Busted Halo
feature: religion & spirituality
October 6th, 2008

The Sacrifice of Isaac

A Parent, A Child, A Knife—and a Command from God. What Would You Do?

The Sacrifice of Isaac by Caravaggio ca. 1601-02, Galleria degli Uffizi, Florence

The Sacrifice of Isaac by Caravaggio ca. 1601-02, Galleria degli Uffizi, Florence

A few years ago during Yom Kippur, the holiest holiday on the Jewish calendar, I was in a little wooden synagogue on the Lower East Side of New York City. The rabbi, a venerable man whose voice carried throughout the temple, was extremely charismatic. For the first time in my temple-going life, I found myself listening intently to the sermon.

The rabbi was talking about Abraham’s willingness to sacrifice his son Isaac, to slit his throat without questioning God’s judgment or asking him to reconsider, and what he said was that he could never do it—never kill one of his children, even if God commanded him to.

The passage in Genesis is stunning in its directness and simplicity. God says to Abraham, “Take your son, the only one you love—Isaac—and go away to the Moriah area. Bring him as an all-burned offering on one of the mountains that I will designate to you.”

Abraham does just that:

When they finally came to the place designated by God, Abraham built the altar there, and arranged the wood. He then bound his son Isaac, and placed him on the altar on top of the wood. Abraham reached out and took the slaughter knife to slit his son’s throat.

Of course, God steps in at the very last moment and tells Abraham to stop, but the story has nevertheless always upset me. How could a father even think of killing his own child? It seems to me, as a parent of four children, that it would be easier to kill oneself.

Furthermore, how could Abraham, with his keen sense of justice, not question such an edict? When God told him years earlier that He intended to destroy the cities of Sodom and Gomorrah, Abraham had argued for restraint. Abraham believed it would be wrong to punish the innocent with the guilty.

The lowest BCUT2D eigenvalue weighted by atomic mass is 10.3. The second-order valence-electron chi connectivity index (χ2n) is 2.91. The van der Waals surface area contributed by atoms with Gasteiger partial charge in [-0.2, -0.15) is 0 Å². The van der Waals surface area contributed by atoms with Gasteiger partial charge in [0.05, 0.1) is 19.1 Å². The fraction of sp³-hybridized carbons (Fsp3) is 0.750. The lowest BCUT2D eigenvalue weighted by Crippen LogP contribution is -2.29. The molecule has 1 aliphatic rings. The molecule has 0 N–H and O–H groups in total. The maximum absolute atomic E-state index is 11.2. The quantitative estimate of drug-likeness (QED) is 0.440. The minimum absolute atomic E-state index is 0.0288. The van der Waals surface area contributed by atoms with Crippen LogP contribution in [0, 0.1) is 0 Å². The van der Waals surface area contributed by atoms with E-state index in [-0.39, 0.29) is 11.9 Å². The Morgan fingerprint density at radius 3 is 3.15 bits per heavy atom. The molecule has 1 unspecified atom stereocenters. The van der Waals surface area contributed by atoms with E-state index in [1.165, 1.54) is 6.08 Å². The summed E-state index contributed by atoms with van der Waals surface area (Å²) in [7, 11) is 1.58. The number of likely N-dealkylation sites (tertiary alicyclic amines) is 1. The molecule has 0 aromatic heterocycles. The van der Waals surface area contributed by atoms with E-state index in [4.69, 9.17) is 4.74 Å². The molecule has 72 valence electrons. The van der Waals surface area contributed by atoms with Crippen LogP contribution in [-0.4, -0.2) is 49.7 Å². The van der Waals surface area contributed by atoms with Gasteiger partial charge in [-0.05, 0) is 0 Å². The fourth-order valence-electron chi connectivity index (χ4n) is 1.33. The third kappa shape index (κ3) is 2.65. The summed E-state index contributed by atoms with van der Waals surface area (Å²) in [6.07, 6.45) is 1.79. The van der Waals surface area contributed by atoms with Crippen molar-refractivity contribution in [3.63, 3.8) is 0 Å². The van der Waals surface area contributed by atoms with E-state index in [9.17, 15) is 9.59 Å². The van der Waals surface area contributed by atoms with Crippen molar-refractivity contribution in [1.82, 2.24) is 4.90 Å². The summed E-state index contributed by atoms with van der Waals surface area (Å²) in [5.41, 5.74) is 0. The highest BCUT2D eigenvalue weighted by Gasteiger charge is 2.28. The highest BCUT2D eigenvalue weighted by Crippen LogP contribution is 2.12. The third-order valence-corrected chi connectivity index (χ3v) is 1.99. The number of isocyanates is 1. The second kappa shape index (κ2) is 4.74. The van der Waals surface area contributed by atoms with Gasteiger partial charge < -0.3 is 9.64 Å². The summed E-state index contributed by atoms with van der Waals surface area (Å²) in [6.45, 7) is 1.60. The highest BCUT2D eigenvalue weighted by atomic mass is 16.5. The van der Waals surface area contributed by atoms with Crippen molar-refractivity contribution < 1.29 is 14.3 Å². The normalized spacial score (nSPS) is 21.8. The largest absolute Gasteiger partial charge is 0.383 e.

Never in his long life had Abraham been afraid to go toe-to-toe with God. So why did he now obey in silence?

Questions Without Answers
Genesis doesn’t mention whether Sarah, Isaac’s mother, knew anything about Abraham’s intention, but if she did know, would she have agreed? Would she have tried to stop him?

If she didn’t know, what would she have thought of him later, when father and son returned from the mountain and Isaac told her what had happened? Does the fact that she and her husband lived apart for the rest of their lives have anything to do with what happened in Moriah?

What about Isaac, for that matter? Was he traumatized by the sight of his father reaching for the knife, ready to cut his throat? Did he have a lifetime of nightmares?

How could Abraham, with his keen sense of justice, not question such an edict?

And imagine Abraham. What toll did the three-day hike to Moriah take from him, walking next to the son he intended to kill? How could he ever look Isaac in the eye again?

Arguing With God
One of the interesting things about the rabbi’s sermon that night was the reaction of the friend I had come with.

She was incensed at the rabbi for what she considered his hubris in questioning the wisdom of the Torah—for bringing a parental sensibility and a modern psychology into the discussion of an ancient tale. She said the rabbi was an egotist for putting his own judgment before God’s will.